The artist, Kim S. Joy, and her studio dog, Fred

While abstract art is her favorite, Kim recognizes the need to do other things. “What I like and what other people may like is not the same thing, so you have to do a little bit of everything,” she says. To meet that diversity, Kim carries everything from stained glass jewelry to lamps, boxes, and simple panels. 

More than sold pieces, Kim finds that a lot of her business is actually in teaching classes and selling supplies. “A supply store that everyone used in Raleigh closed,” Kim said, “so many of those customers found me to buy their supplies from.” Kim carries all the necessary basic tools, solder, and flux as well as an impressive glass collection. Her glass collection includes vintage makers that no longer exist as well as known brands like Spectrum, Oceanside, Bullseye, and Youghiogheny. Imported glasses like Verrerie de St. Just from France are also in her collection. Stained glass artists can buy sheets of glass for $5-95 a sheet, or they can buy scraps by the pound for $3 a pound.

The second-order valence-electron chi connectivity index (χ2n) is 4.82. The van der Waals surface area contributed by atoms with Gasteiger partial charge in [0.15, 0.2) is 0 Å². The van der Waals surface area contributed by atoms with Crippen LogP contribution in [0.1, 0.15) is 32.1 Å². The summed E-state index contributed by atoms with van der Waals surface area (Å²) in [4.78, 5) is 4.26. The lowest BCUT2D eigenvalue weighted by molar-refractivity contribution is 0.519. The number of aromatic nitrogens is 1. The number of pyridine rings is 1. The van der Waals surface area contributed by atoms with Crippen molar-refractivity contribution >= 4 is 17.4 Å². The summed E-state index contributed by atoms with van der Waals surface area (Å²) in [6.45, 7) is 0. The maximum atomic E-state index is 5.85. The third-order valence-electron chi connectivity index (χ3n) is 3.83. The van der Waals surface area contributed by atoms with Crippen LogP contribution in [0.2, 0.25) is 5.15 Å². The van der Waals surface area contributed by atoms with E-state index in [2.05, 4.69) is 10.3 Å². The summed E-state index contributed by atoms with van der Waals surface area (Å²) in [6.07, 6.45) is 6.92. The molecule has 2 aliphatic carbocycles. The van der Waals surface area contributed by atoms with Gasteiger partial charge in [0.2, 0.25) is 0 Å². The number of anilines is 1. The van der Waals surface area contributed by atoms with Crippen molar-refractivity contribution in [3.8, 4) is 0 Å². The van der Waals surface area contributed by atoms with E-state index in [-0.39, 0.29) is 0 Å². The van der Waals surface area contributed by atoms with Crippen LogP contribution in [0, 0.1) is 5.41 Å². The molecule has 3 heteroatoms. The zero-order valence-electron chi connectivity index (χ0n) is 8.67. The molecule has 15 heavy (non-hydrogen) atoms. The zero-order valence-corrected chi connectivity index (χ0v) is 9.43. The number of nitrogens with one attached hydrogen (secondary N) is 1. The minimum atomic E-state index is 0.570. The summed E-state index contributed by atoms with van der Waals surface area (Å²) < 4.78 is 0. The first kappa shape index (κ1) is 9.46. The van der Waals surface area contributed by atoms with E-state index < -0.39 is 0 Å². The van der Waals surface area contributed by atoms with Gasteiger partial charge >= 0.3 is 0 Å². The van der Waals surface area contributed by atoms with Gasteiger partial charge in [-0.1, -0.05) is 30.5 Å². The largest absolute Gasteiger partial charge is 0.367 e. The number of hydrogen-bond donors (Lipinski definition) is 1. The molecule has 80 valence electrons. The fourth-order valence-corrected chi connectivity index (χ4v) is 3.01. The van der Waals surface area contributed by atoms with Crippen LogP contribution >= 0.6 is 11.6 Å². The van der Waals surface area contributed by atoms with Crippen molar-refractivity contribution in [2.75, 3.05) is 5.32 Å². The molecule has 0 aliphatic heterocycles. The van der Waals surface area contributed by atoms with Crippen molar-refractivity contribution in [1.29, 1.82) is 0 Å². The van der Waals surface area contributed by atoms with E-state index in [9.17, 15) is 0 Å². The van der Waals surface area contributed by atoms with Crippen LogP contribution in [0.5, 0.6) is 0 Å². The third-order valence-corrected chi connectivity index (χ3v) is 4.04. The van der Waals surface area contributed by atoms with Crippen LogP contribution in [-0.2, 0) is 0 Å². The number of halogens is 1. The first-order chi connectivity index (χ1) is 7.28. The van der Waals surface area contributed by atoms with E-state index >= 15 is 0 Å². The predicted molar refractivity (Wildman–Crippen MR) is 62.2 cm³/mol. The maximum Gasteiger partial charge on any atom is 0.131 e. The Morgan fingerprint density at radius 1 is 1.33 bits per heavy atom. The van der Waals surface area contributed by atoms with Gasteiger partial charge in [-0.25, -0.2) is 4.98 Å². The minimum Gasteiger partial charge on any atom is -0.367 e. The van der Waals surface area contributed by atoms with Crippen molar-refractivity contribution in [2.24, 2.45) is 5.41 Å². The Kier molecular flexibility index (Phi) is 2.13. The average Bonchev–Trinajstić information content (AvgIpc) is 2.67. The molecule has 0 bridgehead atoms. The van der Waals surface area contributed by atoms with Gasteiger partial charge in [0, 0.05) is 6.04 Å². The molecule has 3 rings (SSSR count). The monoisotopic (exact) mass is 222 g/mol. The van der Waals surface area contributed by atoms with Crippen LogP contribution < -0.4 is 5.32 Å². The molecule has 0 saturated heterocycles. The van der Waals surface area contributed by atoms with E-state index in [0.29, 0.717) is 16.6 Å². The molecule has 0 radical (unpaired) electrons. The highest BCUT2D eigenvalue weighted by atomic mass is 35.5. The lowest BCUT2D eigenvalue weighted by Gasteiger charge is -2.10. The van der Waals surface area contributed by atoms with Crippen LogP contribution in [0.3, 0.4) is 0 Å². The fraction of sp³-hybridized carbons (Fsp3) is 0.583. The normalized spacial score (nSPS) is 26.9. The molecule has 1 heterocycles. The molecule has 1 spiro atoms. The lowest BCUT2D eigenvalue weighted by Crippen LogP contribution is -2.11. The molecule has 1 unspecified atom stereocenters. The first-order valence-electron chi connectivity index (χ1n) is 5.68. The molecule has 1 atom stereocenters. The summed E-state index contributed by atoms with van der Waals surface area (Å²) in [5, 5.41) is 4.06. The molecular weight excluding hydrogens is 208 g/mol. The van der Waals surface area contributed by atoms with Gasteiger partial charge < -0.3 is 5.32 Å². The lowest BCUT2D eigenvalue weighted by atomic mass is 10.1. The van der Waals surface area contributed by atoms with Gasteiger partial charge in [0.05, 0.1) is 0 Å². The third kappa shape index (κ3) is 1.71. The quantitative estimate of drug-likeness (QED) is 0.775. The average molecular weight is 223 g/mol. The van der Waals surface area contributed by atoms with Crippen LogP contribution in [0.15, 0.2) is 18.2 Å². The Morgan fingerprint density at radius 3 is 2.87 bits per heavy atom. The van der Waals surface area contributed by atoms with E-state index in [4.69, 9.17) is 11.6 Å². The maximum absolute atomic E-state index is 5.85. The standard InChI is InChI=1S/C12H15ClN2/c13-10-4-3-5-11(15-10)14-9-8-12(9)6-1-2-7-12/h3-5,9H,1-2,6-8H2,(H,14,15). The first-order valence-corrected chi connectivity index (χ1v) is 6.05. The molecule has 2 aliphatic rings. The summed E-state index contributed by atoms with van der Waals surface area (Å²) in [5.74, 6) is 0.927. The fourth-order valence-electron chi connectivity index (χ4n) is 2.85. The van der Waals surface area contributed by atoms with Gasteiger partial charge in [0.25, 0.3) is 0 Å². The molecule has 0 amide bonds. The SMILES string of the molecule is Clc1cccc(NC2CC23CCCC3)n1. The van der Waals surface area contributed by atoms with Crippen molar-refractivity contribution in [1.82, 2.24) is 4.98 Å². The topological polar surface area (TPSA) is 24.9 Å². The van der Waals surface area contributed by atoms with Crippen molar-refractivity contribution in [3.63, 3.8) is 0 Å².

Though she stays busy and could drive sales for supply in our area, that is not Kim’s passion. “I consider myself a teacher more than a salesperson,” Kim said. “I like creating stained glass and working with people on commissioned pieces. A lot of repairs come in here, and I love that too because it’s like trying to fix a puzzle without taking the whole thing apart.” There are limitations to the types of projects that Kim can take on. Church windows, for example, are not something that she will take on restoring. 

Many people interested in stained glass can get surprised by the cost involved in just having the right equipment. “If you had to buy all new equipment, it would be over $400 in tools and you don’t even know if you’re going to like doing stained glass or any good at it really,” Kim says. Kim suggests people interested in stained glass sign up for a class first. With classes at Art Happens, the tools are provided on loan as part of the cost of the class itself, and students have the benefit of an experienced artist helping them avoid making mistakes that can ruin their projects.